Fun You Can Watch
- By Sara Butler-Tongate (PA) 6/05/18
Image of the Map of the Great American Watch Companies. Photo courtesy of Vortic Watch Company.
Have you heard of Mary Babcock? What about W. C. Shelton or Professor Louis Lehmann? They are some of the delightful characters from the history of American watchmaking I learned about while working on Vortic’s Map of the Great American Watch Companies. The map, now available for purchase on vorticwatches.com, includes a brief history, production numbers, and a couple of fun facts about each of the ten most influential American Watch Companies. My contribution was researching the fun facts.
The first step was to establish what constitutes a “fun fact.” I decided that the facts should be easily explained in two sentences and provide insight into the day-to-day functions of the companies. With that decision made, I began researching the histories of the ten companies to look for information that may not be widely known or that simply caught my interest. I used various resources, including the Bulletin, books in the Lending Library, newspapers.com, and, of course, Google. Some companies were more straightforward than others (I apologize to the coworkers who heard me yelling in my office, “There is literally nothing interesting about [company name redacted]!”), and some yielded captivating information that was either irrelevant (did you know one of the early executives at Rockford Watch Company was sued for breach of contract for allegedly calling off a marriage engagement?) or that just couldn’t be distilled enough to fit into two sentences. (Look up Professor Louis Lehmann and the Illinois Watch Company Band sometime.)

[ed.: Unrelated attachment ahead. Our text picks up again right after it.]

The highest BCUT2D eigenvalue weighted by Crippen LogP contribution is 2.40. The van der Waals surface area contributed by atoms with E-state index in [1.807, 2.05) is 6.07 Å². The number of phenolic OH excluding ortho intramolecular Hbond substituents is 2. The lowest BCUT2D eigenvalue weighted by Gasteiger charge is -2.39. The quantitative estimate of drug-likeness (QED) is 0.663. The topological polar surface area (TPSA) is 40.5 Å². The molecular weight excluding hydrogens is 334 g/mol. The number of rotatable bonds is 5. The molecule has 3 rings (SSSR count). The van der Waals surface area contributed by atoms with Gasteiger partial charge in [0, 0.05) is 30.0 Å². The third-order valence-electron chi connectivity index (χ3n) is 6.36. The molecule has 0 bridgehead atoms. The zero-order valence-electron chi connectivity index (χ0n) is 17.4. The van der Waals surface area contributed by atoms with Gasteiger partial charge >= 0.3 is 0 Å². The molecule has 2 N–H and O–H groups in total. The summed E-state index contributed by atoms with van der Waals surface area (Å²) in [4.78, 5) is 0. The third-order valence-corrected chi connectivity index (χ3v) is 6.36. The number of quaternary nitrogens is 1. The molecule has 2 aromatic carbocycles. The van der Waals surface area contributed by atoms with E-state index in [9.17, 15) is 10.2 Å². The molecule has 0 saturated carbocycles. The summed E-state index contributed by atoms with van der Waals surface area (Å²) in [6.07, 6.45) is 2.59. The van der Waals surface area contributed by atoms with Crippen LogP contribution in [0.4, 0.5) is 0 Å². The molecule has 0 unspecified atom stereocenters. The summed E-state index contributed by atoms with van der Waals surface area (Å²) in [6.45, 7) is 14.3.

It became clear as I worked that the history of industrial watchmaking in the United States provides a fascinating insight into the history of American manufacturing. At the heart of all of the watch companies I was researching were the individuals who worked there; their stories provided the best “fun facts.” The history of watchmaking is made compelling by the 21 Dueber-Hampden Watch Company employees who were invited to Russia to teach watchmaking, the Rockford Watch Company workers who caused a stampede after lightning struck the factory, or the thousands of factory employees who organized choruses, bands, theatrical troupes, and sports teams with their fellow staff members. As for Mary Babcock and W. C. Shelton, you’ll have to take a look at the map to learn their stories.
Proceeds from the sale of the map will benefit the National Association of Watch & Clock Collectors.